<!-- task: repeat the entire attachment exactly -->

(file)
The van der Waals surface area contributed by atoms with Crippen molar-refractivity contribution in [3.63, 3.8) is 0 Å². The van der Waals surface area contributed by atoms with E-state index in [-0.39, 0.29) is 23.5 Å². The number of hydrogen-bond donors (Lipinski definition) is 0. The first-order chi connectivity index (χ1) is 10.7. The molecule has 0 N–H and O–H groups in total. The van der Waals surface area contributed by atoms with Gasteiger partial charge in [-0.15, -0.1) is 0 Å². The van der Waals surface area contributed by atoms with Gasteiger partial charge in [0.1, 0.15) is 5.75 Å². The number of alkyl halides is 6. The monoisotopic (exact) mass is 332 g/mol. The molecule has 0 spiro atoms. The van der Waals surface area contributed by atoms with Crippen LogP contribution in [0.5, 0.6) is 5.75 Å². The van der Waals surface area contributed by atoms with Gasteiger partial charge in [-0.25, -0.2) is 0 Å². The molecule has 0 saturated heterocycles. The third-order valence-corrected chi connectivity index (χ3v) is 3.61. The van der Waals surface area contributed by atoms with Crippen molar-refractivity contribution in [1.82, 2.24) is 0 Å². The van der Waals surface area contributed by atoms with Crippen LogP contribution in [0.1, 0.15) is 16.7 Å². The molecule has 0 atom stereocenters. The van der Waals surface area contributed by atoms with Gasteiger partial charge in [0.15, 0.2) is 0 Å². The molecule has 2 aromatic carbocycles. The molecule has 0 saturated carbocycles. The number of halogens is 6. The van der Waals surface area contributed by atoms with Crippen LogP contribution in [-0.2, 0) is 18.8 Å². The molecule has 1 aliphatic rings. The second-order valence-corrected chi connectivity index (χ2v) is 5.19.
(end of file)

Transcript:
The van der Waals surface area contributed by atoms with Crippen molar-refractivity contribution in [3.63, 3.8) is 0 Å². The van der Waals surface area contributed by atoms with E-state index in [-0.39, 0.29) is 23.5 Å². The number of hydrogen-bond donors (Lipinski definition) is 0. The first-order chi connectivity index (χ1) is 10.7. The molecule has 0 N–H and O–H groups in total. The van der Waals surface area contributed by atoms with Gasteiger partial charge in [-0.15, -0.1) is 0 Å². The van der Waals surface area contributed by atoms with Gasteiger partial charge in [0.1, 0.15) is 5.75 Å². The number of alkyl halides is 6. The monoisotopic (exact) mass is 332 g/mol. The molecule has 0 spiro atoms. The van der Waals surface area contributed by atoms with Crippen LogP contribution in [0.5, 0.6) is 5.75 Å². The van der Waals surface area contributed by atoms with Gasteiger partial charge in [-0.25, -0.2) is 0 Å². The molecule has 0 saturated heterocycles. The third-order valence-corrected chi connectivity index (χ3v) is 3.61. The van der Waals surface area contributed by atoms with Crippen molar-refractivity contribution in [1.82, 2.24) is 0 Å². The van der Waals surface area contributed by atoms with Crippen LogP contribution in [0.1, 0.15) is 16.7 Å². The molecule has 0 atom stereocenters. The van der Waals surface area contributed by atoms with Gasteiger partial charge in [0.15, 0.2) is 0 Å². The molecule has 2 aromatic carbocycles. The molecule has 0 saturated carbocycles. The number of halogens is 6. The van der Waals surface area contributed by atoms with Crippen LogP contribution in [-0.2, 0) is 18.8 Å². The molecule has 1 aliphatic rings. The second-order valence-corrected chi connectivity index (χ2v) is 5.19.